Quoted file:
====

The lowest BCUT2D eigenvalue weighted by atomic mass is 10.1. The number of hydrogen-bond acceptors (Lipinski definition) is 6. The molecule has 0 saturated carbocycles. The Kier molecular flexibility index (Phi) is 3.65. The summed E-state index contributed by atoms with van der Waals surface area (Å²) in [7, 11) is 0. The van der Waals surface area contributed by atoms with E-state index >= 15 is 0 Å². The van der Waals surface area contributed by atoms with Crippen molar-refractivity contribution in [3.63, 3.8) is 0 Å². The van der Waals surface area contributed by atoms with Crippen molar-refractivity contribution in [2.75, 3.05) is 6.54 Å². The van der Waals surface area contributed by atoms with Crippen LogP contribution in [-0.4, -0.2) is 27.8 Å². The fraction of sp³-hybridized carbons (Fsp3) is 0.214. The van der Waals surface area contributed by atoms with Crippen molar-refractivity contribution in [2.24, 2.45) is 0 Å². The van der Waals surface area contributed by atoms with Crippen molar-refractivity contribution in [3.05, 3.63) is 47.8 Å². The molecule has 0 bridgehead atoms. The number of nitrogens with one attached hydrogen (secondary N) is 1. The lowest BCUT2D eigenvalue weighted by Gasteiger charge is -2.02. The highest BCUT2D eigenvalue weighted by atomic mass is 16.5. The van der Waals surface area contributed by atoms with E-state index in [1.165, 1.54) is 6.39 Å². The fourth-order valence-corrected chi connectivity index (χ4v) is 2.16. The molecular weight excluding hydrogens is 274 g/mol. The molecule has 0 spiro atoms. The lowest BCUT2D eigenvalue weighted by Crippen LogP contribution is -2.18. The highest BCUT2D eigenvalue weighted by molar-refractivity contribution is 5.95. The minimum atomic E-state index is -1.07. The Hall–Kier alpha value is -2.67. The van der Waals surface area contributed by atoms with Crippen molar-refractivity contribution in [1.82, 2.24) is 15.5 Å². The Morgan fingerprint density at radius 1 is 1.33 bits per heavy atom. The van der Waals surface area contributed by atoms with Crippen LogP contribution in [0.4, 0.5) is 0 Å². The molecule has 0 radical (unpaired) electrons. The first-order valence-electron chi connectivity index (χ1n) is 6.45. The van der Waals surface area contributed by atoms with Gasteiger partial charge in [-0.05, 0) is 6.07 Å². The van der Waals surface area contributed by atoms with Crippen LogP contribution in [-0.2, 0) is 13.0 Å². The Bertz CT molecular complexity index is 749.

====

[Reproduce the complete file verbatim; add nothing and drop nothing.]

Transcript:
The lowest BCUT2D eigenvalue weighted by atomic mass is 10.1. The number of hydrogen-bond acceptors (Lipinski definition) is 6. The molecule has 0 saturated carbocycles. The Kier molecular flexibility index (Phi) is 3.65. The summed E-state index contributed by atoms with van der Waals surface area (Å²) in [7, 11) is 0. The van der Waals surface area contributed by atoms with E-state index >= 15 is 0 Å². The van der Waals surface area contributed by atoms with Crippen molar-refractivity contribution in [3.63, 3.8) is 0 Å². The van der Waals surface area contributed by atoms with Crippen molar-refractivity contribution in [2.75, 3.05) is 6.54 Å². The van der Waals surface area contributed by atoms with Crippen LogP contribution in [-0.4, -0.2) is 27.8 Å². The fraction of sp³-hybridized carbons (Fsp3) is 0.214. The van der Waals surface area contributed by atoms with Crippen molar-refractivity contribution in [2.24, 2.45) is 0 Å². The van der Waals surface area contributed by atoms with Crippen molar-refractivity contribution in [3.05, 3.63) is 47.8 Å². The molecule has 0 bridgehead atoms. The number of nitrogens with one attached hydrogen (secondary N) is 1. The lowest BCUT2D eigenvalue weighted by Gasteiger charge is -2.02. The highest BCUT2D eigenvalue weighted by atomic mass is 16.5. The van der Waals surface area contributed by atoms with E-state index in [1.165, 1.54) is 6.39 Å². The fourth-order valence-corrected chi connectivity index (χ4v) is 2.16. The molecular weight excluding hydrogens is 274 g/mol. The molecule has 0 spiro atoms. The lowest BCUT2D eigenvalue weighted by Crippen LogP contribution is -2.18. The highest BCUT2D eigenvalue weighted by molar-refractivity contribution is 5.95. The minimum atomic E-state index is -1.07. The Hall–Kier alpha value is -2.67. The van der Waals surface area contributed by atoms with Crippen molar-refractivity contribution in [1.82, 2.24) is 15.5 Å². The Morgan fingerprint density at radius 1 is 1.33 bits per heavy atom. The van der Waals surface area contributed by atoms with Crippen LogP contribution in [0.4, 0.5) is 0 Å². The molecule has 0 radical (unpaired) electrons. The first-order valence-electron chi connectivity index (χ1n) is 6.45. The van der Waals surface area contributed by atoms with Gasteiger partial charge in [-0.05, 0) is 6.07 Å². The van der Waals surface area contributed by atoms with Crippen LogP contribution in [-0.2, 0) is 13.0 Å². The Bertz CT molecular complexity index is 749.